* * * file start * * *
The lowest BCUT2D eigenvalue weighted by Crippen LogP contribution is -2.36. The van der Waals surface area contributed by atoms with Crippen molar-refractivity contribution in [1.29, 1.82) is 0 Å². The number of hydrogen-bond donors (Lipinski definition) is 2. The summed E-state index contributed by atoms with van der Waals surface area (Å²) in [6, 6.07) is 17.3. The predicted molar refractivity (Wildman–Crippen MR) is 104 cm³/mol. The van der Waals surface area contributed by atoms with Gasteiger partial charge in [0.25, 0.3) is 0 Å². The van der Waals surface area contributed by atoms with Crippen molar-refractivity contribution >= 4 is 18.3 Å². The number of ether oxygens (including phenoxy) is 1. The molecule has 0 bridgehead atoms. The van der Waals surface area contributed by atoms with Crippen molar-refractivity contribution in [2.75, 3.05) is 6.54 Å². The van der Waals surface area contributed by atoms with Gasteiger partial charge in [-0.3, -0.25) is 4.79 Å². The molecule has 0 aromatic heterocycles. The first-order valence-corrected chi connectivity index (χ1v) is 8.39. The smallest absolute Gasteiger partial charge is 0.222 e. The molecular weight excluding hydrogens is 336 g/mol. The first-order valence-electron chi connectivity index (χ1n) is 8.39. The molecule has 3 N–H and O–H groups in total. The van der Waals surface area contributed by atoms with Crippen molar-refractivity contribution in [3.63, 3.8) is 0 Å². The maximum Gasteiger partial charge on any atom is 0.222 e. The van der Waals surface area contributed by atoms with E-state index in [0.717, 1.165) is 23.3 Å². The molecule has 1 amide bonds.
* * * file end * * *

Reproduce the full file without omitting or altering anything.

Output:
The lowest BCUT2D eigenvalue weighted by Crippen LogP contribution is -2.36. The van der Waals surface area contributed by atoms with Crippen molar-refractivity contribution in [1.29, 1.82) is 0 Å². The number of hydrogen-bond donors (Lipinski definition) is 2. The summed E-state index contributed by atoms with van der Waals surface area (Å²) in [6, 6.07) is 17.3. The predicted molar refractivity (Wildman–Crippen MR) is 104 cm³/mol. The van der Waals surface area contributed by atoms with Gasteiger partial charge in [0.25, 0.3) is 0 Å². The van der Waals surface area contributed by atoms with Crippen molar-refractivity contribution >= 4 is 18.3 Å². The number of ether oxygens (including phenoxy) is 1. The molecule has 0 bridgehead atoms. The van der Waals surface area contributed by atoms with Crippen molar-refractivity contribution in [2.75, 3.05) is 6.54 Å². The van der Waals surface area contributed by atoms with Gasteiger partial charge in [-0.3, -0.25) is 4.79 Å². The molecule has 0 aromatic heterocycles. The first-order valence-corrected chi connectivity index (χ1v) is 8.39. The smallest absolute Gasteiger partial charge is 0.222 e. The molecular weight excluding hydrogens is 336 g/mol. The first-order valence-electron chi connectivity index (χ1n) is 8.39. The molecule has 3 N–H and O–H groups in total. The van der Waals surface area contributed by atoms with Crippen molar-refractivity contribution in [3.63, 3.8) is 0 Å². The maximum Gasteiger partial charge on any atom is 0.222 e. The van der Waals surface area contributed by atoms with E-state index in [0.717, 1.165) is 23.3 Å². The molecule has 1 amide bonds.